“It isn't the mountain ahead that wears you out; it's the grain of sand in your shoe.” –Robert W. Service
Problem solving consists of a series of complex mental processes that are implemented multiple times daily. Often without conscious effort, human beings assess problems and troubleshoot obstacles in attempts to reach desired goals. Information that is essential to the problem at hand is quickly discerned from irrelevant information and the problem solving process begins.
Representations of an abstract problem are often more easily understood when converted to symbols. As in mathematics, abstract such as ideas unknown or unidentified numbers are represented by letters that act as symbols to aid in the problem solving process. The revelation of symbol manipulation as applied to psychology views the mind as a “symbol-manipulating system” in the information processing realm. Most abstract problems are converted to representational symbols in an effort to act upon the abstract concept. See the link below, “Cognitive Psychology and Information Processing” for more information on symbols.
Another form of problem organization is to cover all possible combinations and solutions to the problem. Forming a matrix in order to highlight various solutions allows the problem-solver to try multiple solutions and to choose the best-suited option.
The context in which a problem is presented plays an important role. Without the proper understanding of the situation and what the intended outcome is, problem solving cannot be efficient. Social context determines what methods people use to solve problems and also what resources are available. For instance, age often affects the haste and emotional involvement people apply to problems.
Strategies and Rules of Thumb (Heuristics)
Very time-consuming and often impossible without the use of computer technology, algorithms are specific to a problem but will always produce a solution.
“Live your life each day as you would climb a mountain. An occasional glance toward the summit keeps the goal in mind, but many beautiful scenes are to be observed from each new vantage point. Climb slowly, steadily, enjoying each passing moment; and the view from the summit will serve as a fitting climax for the journey.”- Harold B. Melchart
Just as one would climb a mountain, the hill-climbing steadily bring the problem-solver closer to the summit of attaining the goal
“Men trip not on mountains, they stumble on stones.”-Unknown
This form of problem solving breaks the problem into smaller, more manageable problems in an effort to reach the larger end result.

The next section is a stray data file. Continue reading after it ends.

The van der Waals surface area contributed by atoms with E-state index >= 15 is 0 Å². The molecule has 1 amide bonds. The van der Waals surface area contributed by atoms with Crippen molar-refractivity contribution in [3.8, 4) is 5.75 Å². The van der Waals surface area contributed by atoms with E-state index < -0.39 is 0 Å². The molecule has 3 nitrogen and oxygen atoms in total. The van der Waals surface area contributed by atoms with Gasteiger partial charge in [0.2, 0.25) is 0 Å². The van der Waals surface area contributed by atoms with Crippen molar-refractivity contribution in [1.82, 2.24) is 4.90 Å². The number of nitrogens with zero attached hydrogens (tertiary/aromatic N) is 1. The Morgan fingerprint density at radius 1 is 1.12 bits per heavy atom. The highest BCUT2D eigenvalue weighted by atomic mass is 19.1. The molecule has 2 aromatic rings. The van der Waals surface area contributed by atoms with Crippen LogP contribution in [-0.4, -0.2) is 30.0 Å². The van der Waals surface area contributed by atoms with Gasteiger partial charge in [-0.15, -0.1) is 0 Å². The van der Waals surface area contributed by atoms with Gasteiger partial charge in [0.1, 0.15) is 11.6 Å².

Much like the use of quotations to express an idea to overcome the problem of understanding, the use of analogies transforms the solution of a previous problem into the solution of the new problem.
Relatively new to problem solving in psychology, mind mapping is melding of matrix building, exhaustive research and the hierarchical tree diagram method. Mind mapping consists of covering all ideas and how they are interrelated to each other when working through a problem.
 Cognitive Psychology and Information Processing
 Much of psychology tends to rely on model building to explain the theories of various fields.
 The following webpage highlights matrix forming to solve problems in a business environment.
 Younger individuals typically enlist stronger emotion and tend to try to solve problems quicker than the more thought-out assessments of older adults.
The algorithm of the best possible solution is applied to medicine.
 Page 327 of The Cambridge Handbook of Thinking and Reasoning discusses how at each smaller part of the problem-solving process, the end result seems closer and closer.
 A study at
 Mind mapping is a visual representation of all the possible ideas related to the issue.
9 General basics on all topics covered here.
10 Problem solving techniques are being taught to young children in an effort to prevent violence.
Here are more links to help you further your research on problem solving:
This is a Wikipedia site giving a broad overview of cognitive psychology's concepts of problem solving.
This is a link to a paper on "Common Sense Problem Solving and Cognitive Research" written by Howard C. McAllister, a professor of Physics at the University of Hawaii.
This is a link to The World of Psychology website and an interesting example problem.
These are some more lateral thinking problems and solutions.
These are interesting situation puzzles and their answers.
This is an Encyclopedia Brittanica article on problem solving skills in animals.
This is a site that discusses using problem-solving techniques to teach children.
This article discusses the ability of apes to perform problem solving tasks.
This webpage was brought to you by Kelley Rockwell
Contributions by Mark Young